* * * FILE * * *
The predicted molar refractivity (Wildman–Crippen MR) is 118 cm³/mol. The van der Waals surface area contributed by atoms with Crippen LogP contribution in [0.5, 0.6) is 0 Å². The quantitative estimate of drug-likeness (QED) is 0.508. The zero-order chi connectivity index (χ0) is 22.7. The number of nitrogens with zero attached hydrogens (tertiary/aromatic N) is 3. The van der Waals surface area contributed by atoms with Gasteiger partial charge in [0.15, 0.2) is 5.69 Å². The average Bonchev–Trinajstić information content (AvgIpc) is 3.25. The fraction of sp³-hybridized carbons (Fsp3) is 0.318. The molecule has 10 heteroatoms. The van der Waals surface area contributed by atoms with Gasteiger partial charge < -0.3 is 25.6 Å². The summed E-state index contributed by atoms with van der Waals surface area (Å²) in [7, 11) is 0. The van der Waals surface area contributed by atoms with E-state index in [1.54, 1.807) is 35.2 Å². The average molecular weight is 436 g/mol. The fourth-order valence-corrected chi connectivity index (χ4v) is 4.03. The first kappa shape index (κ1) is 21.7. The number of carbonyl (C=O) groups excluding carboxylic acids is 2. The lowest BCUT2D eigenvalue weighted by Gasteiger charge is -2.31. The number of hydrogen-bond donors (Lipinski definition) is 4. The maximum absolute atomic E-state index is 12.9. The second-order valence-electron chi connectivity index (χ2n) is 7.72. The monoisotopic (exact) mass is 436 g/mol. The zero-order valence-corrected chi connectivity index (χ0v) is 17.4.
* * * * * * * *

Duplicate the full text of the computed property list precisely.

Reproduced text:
The predicted molar refractivity (Wildman–Crippen MR) is 118 cm³/mol. The van der Waals surface area contributed by atoms with Crippen LogP contribution in [0.5, 0.6) is 0 Å². The quantitative estimate of drug-likeness (QED) is 0.508. The zero-order chi connectivity index (χ0) is 22.7. The number of nitrogens with zero attached hydrogens (tertiary/aromatic N) is 3. The van der Waals surface area contributed by atoms with Gasteiger partial charge in [0.15, 0.2) is 5.69 Å². The average Bonchev–Trinajstić information content (AvgIpc) is 3.25. The fraction of sp³-hybridized carbons (Fsp3) is 0.318. The molecule has 10 heteroatoms. The van der Waals surface area contributed by atoms with Gasteiger partial charge < -0.3 is 25.6 Å². The summed E-state index contributed by atoms with van der Waals surface area (Å²) in [7, 11) is 0. The van der Waals surface area contributed by atoms with E-state index in [1.54, 1.807) is 35.2 Å². The average molecular weight is 436 g/mol. The fourth-order valence-corrected chi connectivity index (χ4v) is 4.03. The first kappa shape index (κ1) is 21.7. The number of carbonyl (C=O) groups excluding carboxylic acids is 2. The lowest BCUT2D eigenvalue weighted by Gasteiger charge is -2.31. The number of hydrogen-bond donors (Lipinski definition) is 4. The maximum absolute atomic E-state index is 12.9. The second-order valence-electron chi connectivity index (χ2n) is 7.72. The monoisotopic (exact) mass is 436 g/mol. The zero-order valence-corrected chi connectivity index (χ0v) is 17.4.